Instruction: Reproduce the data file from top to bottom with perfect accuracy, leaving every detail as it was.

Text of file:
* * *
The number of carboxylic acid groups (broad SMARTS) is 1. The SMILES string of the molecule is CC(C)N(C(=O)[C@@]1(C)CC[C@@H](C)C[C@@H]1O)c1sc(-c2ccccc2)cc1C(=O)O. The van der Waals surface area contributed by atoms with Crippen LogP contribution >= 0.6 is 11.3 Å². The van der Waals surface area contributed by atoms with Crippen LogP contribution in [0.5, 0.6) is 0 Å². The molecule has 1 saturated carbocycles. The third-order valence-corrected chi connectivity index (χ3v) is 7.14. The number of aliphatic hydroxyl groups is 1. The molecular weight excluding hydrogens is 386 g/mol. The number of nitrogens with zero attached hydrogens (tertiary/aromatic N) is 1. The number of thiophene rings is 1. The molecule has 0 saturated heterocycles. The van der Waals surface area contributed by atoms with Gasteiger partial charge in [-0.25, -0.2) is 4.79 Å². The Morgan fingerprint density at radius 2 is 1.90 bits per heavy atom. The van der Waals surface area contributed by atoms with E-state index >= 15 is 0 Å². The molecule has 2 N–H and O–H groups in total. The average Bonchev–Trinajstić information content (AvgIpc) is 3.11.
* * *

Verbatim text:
The number of carboxylic acid groups (broad SMARTS) is 1. The SMILES string of the molecule is CC(C)N(C(=O)[C@@]1(C)CC[C@@H](C)C[C@@H]1O)c1sc(-c2ccccc2)cc1C(=O)O. The van der Waals surface area contributed by atoms with Crippen LogP contribution >= 0.6 is 11.3 Å². The van der Waals surface area contributed by atoms with Crippen LogP contribution in [0.5, 0.6) is 0 Å². The molecule has 1 saturated carbocycles. The third-order valence-corrected chi connectivity index (χ3v) is 7.14. The number of aliphatic hydroxyl groups is 1. The molecular weight excluding hydrogens is 386 g/mol. The number of nitrogens with zero attached hydrogens (tertiary/aromatic N) is 1. The number of thiophene rings is 1. The molecule has 0 saturated heterocycles. The van der Waals surface area contributed by atoms with Gasteiger partial charge in [-0.25, -0.2) is 4.79 Å². The Morgan fingerprint density at radius 2 is 1.90 bits per heavy atom. The van der Waals surface area contributed by atoms with E-state index >= 15 is 0 Å². The molecule has 2 N–H and O–H groups in total. The average Bonchev–Trinajstić information content (AvgIpc) is 3.11.